Mackay’s story begins in the 1940s when, at age 5, he was sent to a "boarding school" run by the Catholic order of the Pauline Brothers. Mackay’s mother had herself been institutionalized for paranoid schizophrenia and his father was not in the picture. In the school Mackay was exposed to pervasive violence: "intramural" violence wherein the stronger children taunted and beat up the weaker ones; classroom violence in which the instructors slapped or beat with a razor strop those boys they deemed to be errant in any respect; organized boxing matches; and, most feared, "statutory evening punishment" where students had been selected out by a Brother to be humiliated and beaten after the evening meal and prayers. The latter violence was characterized by "the absence of mercy" and a sadistic ritualism that induced "sick-making terror" in its victims.

We follow Mackay through additional episodes of violence as he progresses through delinquent adolescence--now living in a welfare hotel with his mother--through a stint in the Navy, marriage and fatherhood, and, finally, to an episode in the New York City subway that is the crisis point of the story. In the Navy he is once again victimized by a drill instructor who humiliates Mackay into losing the "instinctive cringe" he had developed during his years at the institution.

Mackay reads in the newspaper that an old buddy--"they had suffered shame and pain together that could never be explained to anyone (38)"--has been murdered in the subway while coming to a woman’s aid. Mackay is terribly troubled by this incident, not only because of the earlier close relationship, but also because he finds himself intrigued by the story. A year later, Mackay is in a similar situation--in his presence, a well dressed but deranged man is threatening a woman in a subway station.


In this autobiographical story, violence is represented as both repulsive and alluring. While the violence and humiliation that Mackay endures as a child clearly have no redeeming features, generating misery and fear that is never overcome, yet there is a kind of flirtation with violence just beneath the surface. It is difficult to avoid an element of triumph and satisfaction when one is the perpetrator after having been victimized so often.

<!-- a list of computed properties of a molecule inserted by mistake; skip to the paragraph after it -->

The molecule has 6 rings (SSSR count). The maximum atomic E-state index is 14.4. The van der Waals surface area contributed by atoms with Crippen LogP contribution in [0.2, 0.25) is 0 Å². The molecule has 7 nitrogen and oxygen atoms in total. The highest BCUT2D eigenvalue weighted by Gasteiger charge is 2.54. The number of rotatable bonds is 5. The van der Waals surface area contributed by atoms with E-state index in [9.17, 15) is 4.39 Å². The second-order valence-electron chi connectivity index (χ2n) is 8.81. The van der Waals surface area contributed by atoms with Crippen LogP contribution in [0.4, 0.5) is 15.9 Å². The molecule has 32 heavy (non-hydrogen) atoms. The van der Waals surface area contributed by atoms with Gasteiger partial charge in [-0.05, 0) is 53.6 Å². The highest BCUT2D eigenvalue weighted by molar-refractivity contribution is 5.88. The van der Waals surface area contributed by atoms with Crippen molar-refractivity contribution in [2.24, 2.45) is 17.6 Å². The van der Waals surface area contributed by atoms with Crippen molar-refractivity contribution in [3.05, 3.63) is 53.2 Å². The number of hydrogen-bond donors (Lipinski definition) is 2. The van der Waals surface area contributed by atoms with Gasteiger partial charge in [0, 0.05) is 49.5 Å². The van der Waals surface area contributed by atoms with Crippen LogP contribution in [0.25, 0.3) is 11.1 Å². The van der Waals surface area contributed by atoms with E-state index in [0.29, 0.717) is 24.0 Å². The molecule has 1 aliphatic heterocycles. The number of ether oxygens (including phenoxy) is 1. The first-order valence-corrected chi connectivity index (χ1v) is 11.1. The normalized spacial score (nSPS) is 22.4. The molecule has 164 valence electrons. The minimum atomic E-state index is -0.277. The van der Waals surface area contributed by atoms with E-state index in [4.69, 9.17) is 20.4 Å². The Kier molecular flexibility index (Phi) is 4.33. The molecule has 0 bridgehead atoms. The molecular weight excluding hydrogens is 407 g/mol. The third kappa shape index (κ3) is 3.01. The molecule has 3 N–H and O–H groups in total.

The final scene in the subway, where Mackay struggles with the deranged man, are excruciatingly painful to read, because so graphically depicted--especially for New Yorkers who travel the subway system and can imagine the scene! The first section, where the institutional violence is outlined, is also very disturbing. These sequences elicit in the reader a discomfort that approaches what the protagonist is suffering.

At the same time, the narration occasionally inserts an oddly distant voice when the narrator departs from "omniscience" to become Mackay’s present-day audience: "The worst of it, Mackay says, . . . (32)." This device may lead the reader to question Mackay’s sincerity--for example, when it is stated that Mackay "wanted no part of violence anymore, on any scale" (39)--and emphasizes the ambivalence that Mackay is finally forced to acknowledge. A powerful story illustrating the complex, long-range effects of childhood abuse.

Primary Source

Bear and His Daughter


Houghton Mifflin/Mariner

Place Published




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